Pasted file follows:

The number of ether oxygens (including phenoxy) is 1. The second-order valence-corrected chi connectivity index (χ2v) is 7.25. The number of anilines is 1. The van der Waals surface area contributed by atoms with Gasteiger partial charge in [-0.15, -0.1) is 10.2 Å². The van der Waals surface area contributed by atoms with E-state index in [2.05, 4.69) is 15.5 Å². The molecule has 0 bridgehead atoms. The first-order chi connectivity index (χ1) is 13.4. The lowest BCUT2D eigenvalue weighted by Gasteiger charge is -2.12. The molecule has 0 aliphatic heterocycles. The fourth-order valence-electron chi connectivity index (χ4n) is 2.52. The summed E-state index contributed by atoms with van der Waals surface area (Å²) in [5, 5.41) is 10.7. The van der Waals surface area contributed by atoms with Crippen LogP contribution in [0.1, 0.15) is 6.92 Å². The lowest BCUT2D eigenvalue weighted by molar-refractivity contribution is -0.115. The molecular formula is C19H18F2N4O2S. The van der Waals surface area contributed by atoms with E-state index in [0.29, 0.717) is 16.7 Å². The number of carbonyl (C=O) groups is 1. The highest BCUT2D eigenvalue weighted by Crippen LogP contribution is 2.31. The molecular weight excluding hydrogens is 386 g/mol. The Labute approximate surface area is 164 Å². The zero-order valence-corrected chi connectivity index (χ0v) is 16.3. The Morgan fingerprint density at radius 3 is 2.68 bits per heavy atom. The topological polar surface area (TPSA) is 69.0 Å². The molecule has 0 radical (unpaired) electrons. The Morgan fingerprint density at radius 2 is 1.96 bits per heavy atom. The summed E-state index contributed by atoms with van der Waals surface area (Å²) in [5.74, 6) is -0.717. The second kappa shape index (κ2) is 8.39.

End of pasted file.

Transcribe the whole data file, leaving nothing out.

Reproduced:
The number of ether oxygens (including phenoxy) is 1. The second-order valence-corrected chi connectivity index (χ2v) is 7.25. The number of anilines is 1. The van der Waals surface area contributed by atoms with Gasteiger partial charge in [-0.15, -0.1) is 10.2 Å². The van der Waals surface area contributed by atoms with E-state index in [2.05, 4.69) is 15.5 Å². The molecule has 0 bridgehead atoms. The first-order chi connectivity index (χ1) is 13.4. The lowest BCUT2D eigenvalue weighted by Gasteiger charge is -2.12. The molecule has 0 aliphatic heterocycles. The fourth-order valence-electron chi connectivity index (χ4n) is 2.52. The summed E-state index contributed by atoms with van der Waals surface area (Å²) in [5, 5.41) is 10.7. The van der Waals surface area contributed by atoms with Crippen LogP contribution in [0.1, 0.15) is 6.92 Å². The lowest BCUT2D eigenvalue weighted by molar-refractivity contribution is -0.115. The molecular formula is C19H18F2N4O2S. The van der Waals surface area contributed by atoms with E-state index in [0.29, 0.717) is 16.7 Å². The number of carbonyl (C=O) groups is 1. The highest BCUT2D eigenvalue weighted by Crippen LogP contribution is 2.31. The molecular weight excluding hydrogens is 386 g/mol. The Labute approximate surface area is 164 Å². The zero-order valence-corrected chi connectivity index (χ0v) is 16.3. The Morgan fingerprint density at radius 3 is 2.68 bits per heavy atom. The topological polar surface area (TPSA) is 69.0 Å². The molecule has 0 radical (unpaired) electrons. The Morgan fingerprint density at radius 2 is 1.96 bits per heavy atom. The summed E-state index contributed by atoms with van der Waals surface area (Å²) in [5.74, 6) is -0.717. The second kappa shape index (κ2) is 8.39.